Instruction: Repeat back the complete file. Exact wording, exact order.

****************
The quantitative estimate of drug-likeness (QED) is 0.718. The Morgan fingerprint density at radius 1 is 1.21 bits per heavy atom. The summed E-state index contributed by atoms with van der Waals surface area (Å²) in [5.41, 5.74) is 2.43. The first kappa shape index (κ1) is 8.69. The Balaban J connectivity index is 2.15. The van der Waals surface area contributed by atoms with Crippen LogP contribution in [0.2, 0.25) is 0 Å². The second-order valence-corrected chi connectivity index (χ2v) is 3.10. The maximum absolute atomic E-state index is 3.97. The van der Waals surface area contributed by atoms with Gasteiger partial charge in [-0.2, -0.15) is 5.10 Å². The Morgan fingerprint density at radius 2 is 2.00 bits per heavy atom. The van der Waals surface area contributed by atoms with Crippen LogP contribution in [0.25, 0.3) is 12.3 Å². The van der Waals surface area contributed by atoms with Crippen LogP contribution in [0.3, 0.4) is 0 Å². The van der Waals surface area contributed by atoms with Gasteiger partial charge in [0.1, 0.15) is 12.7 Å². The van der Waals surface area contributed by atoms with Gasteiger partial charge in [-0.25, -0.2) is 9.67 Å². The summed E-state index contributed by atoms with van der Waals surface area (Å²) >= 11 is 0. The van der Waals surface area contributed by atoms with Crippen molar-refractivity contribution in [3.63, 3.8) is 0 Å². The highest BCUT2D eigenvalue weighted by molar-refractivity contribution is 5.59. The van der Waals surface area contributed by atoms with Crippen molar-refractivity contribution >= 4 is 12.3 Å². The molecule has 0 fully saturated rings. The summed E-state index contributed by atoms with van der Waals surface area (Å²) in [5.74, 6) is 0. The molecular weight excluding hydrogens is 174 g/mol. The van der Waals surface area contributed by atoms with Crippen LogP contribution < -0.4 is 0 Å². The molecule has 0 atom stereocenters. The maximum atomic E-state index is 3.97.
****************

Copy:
The quantitative estimate of drug-likeness (QED) is 0.718. The Morgan fingerprint density at radius 1 is 1.21 bits per heavy atom. The summed E-state index contributed by atoms with van der Waals surface area (Å²) in [5.41, 5.74) is 2.43. The first kappa shape index (κ1) is 8.69. The Balaban J connectivity index is 2.15. The van der Waals surface area contributed by atoms with Crippen LogP contribution in [0.2, 0.25) is 0 Å². The second-order valence-corrected chi connectivity index (χ2v) is 3.10. The maximum absolute atomic E-state index is 3.97. The van der Waals surface area contributed by atoms with Gasteiger partial charge in [-0.2, -0.15) is 5.10 Å². The Morgan fingerprint density at radius 2 is 2.00 bits per heavy atom. The van der Waals surface area contributed by atoms with Crippen LogP contribution in [0.25, 0.3) is 12.3 Å². The van der Waals surface area contributed by atoms with Crippen LogP contribution in [0.3, 0.4) is 0 Å². The van der Waals surface area contributed by atoms with Gasteiger partial charge in [0.1, 0.15) is 12.7 Å². The van der Waals surface area contributed by atoms with Gasteiger partial charge in [-0.25, -0.2) is 9.67 Å². The summed E-state index contributed by atoms with van der Waals surface area (Å²) >= 11 is 0. The van der Waals surface area contributed by atoms with Crippen molar-refractivity contribution in [3.63, 3.8) is 0 Å². The highest BCUT2D eigenvalue weighted by molar-refractivity contribution is 5.59. The van der Waals surface area contributed by atoms with Crippen molar-refractivity contribution >= 4 is 12.3 Å². The molecule has 0 fully saturated rings. The summed E-state index contributed by atoms with van der Waals surface area (Å²) in [5.74, 6) is 0. The molecular weight excluding hydrogens is 174 g/mol. The van der Waals surface area contributed by atoms with Crippen LogP contribution < -0.4 is 0 Å². The molecule has 0 atom stereocenters. The maximum atomic E-state index is 3.97.